I recently posted a photo of my living room couch on Twitter, against a wall that features a painting I love very much by John John Jesse. Twitter friend Snadgy thought it was a piece by Aya Tokano — which made me realize I’d never featured/appreciated her work on my blog!
So, please introduce yourself to her incredible paintings. There’s a great feature about Tokano in Garage Magazine, which tells us:
Aya Takano bloomed as an artist in the late 1990s, as part of a new wave of Japanese artists who rejected both the formal conventions of Western art, such as one-point perspective and classic color theory, and the quietism of classical Japanese images. Their work is based on images of popular culture, particularly manga, anime, and model-making, with the contours of the Japanese art tradition showing through in their compositional forms.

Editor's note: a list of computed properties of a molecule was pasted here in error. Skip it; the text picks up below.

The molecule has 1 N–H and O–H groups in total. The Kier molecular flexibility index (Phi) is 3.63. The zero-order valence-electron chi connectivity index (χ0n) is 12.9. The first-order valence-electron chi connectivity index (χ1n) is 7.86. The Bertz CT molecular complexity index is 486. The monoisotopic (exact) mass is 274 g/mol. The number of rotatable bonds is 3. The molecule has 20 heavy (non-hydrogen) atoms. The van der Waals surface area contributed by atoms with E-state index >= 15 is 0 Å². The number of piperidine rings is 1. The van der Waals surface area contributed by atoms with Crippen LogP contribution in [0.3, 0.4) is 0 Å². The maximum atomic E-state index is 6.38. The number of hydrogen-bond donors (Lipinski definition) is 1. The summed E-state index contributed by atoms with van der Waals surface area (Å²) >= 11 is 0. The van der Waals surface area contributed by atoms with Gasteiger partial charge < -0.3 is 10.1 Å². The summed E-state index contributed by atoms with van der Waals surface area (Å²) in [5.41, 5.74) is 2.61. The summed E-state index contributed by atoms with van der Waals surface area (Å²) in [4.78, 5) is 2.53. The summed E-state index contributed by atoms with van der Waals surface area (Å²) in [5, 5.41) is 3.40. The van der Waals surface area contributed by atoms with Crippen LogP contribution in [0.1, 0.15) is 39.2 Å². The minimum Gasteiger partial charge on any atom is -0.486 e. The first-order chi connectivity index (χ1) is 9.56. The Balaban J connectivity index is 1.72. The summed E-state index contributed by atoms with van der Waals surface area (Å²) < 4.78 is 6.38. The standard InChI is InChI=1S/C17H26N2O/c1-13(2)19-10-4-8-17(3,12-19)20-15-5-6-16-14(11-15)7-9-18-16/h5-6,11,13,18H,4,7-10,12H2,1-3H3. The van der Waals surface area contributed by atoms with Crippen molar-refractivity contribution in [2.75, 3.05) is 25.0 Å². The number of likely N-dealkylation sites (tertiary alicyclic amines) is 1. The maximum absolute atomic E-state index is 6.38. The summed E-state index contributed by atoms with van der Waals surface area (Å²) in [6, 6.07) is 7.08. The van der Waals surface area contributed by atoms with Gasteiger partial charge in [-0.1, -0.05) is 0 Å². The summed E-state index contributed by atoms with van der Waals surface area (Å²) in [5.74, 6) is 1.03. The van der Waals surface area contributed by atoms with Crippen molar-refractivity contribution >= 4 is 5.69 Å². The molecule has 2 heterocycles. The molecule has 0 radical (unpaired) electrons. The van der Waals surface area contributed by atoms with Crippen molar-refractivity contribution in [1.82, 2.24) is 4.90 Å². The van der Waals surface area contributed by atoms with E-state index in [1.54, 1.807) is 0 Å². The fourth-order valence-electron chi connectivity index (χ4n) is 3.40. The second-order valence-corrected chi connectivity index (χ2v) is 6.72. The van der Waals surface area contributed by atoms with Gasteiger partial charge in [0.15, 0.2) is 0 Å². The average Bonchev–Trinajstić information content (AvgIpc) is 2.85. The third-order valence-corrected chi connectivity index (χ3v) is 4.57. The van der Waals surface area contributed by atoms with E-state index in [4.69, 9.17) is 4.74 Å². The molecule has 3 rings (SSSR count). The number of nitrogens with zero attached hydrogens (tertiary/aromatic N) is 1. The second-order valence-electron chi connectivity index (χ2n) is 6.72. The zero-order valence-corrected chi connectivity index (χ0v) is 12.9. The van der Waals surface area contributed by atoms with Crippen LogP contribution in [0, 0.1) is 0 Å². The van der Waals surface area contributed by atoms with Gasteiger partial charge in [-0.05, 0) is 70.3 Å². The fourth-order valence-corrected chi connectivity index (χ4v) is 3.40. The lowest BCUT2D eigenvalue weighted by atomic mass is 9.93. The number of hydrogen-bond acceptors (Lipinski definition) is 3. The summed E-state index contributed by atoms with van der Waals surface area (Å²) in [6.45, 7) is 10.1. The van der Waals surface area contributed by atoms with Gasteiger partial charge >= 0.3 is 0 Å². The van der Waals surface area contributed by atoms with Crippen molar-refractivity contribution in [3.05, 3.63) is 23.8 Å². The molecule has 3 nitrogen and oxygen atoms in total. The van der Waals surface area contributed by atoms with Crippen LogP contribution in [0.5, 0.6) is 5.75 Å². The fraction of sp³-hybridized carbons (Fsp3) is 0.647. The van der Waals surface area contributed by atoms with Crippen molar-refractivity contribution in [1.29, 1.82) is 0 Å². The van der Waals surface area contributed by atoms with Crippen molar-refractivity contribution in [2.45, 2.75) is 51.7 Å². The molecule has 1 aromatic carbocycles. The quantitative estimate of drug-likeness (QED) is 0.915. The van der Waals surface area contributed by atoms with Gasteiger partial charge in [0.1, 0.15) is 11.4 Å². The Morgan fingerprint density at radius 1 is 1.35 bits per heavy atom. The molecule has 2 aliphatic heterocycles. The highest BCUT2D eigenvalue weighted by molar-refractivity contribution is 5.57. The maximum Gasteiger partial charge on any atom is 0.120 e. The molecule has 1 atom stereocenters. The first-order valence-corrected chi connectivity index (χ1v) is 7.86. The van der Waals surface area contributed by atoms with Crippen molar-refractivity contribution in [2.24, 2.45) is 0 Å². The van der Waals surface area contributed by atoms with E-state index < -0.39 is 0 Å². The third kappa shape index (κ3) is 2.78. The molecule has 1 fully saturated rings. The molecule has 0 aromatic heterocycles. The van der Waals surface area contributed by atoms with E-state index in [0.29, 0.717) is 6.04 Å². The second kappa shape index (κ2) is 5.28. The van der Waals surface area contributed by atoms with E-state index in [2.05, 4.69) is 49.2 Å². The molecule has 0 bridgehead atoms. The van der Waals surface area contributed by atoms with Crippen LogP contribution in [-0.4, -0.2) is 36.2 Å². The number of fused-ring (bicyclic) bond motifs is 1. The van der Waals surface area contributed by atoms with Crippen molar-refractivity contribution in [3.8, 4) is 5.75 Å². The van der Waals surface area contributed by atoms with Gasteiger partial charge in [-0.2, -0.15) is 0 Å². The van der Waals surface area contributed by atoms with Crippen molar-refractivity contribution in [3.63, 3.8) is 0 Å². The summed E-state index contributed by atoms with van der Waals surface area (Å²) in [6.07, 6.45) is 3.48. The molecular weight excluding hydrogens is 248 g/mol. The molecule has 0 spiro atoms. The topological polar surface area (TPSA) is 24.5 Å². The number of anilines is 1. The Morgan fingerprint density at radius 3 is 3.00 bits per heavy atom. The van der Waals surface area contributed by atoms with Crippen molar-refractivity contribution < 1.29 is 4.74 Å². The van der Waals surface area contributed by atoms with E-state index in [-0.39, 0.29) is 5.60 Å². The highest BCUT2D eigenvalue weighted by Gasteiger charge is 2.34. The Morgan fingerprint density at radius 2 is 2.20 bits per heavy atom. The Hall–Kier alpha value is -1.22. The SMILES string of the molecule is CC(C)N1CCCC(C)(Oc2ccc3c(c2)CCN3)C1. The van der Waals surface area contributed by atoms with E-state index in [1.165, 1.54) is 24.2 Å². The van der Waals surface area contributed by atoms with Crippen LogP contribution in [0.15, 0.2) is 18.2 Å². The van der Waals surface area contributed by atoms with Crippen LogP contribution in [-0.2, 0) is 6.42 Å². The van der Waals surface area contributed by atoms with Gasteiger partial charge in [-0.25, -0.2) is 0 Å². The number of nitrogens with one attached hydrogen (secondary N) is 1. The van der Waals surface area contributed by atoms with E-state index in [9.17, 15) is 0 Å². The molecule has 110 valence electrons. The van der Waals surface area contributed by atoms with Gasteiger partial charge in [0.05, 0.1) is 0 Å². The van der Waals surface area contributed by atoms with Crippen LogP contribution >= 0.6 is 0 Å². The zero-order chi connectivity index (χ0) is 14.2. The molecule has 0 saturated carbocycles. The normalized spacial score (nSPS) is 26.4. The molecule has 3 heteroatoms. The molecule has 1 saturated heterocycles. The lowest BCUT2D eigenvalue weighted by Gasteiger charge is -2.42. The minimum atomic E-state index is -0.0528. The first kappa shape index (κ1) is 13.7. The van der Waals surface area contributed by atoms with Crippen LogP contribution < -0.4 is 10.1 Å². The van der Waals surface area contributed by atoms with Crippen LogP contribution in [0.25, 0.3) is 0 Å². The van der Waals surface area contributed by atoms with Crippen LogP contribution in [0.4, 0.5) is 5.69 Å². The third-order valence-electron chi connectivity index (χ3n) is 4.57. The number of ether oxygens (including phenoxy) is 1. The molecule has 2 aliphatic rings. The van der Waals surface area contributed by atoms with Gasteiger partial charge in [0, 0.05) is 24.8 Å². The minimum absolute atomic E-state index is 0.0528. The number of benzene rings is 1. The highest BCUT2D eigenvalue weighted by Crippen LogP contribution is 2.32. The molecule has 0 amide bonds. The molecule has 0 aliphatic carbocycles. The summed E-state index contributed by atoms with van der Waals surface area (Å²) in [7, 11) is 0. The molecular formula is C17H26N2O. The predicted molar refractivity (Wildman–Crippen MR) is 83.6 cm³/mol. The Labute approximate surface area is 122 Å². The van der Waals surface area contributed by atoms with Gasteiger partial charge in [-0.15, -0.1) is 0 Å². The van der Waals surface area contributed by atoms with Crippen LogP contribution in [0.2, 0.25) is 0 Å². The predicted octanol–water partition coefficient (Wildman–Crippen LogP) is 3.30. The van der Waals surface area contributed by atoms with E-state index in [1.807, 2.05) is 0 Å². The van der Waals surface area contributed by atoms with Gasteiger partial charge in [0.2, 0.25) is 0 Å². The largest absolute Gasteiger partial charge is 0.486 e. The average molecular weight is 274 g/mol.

(…) In the years when Takano was maturing as an artist, young girls – or the idea of young girls – became a focus of attention in Japan. Young girls were the focal point of visual art, while young female consumers were recognized by manufacturers and retailers as a new and powerful segment of the market. The era of girlie culture would last for the next decade, and eventually yield a generation of child-women. The figures that populate Takano’s world are part of this generation.
While big, lozenge-shaped eyes have become a common feature of post-anime character design, Takano’s continued use of this visual trope has less to do with infantilism and prolonged adolescence than with a certain type of eroticism that is particular to her generation. Her figures do not project insipid naïveté, but comfort with a fully formed sexuality. (… read more: AYA TAKANO – Garage Magazine)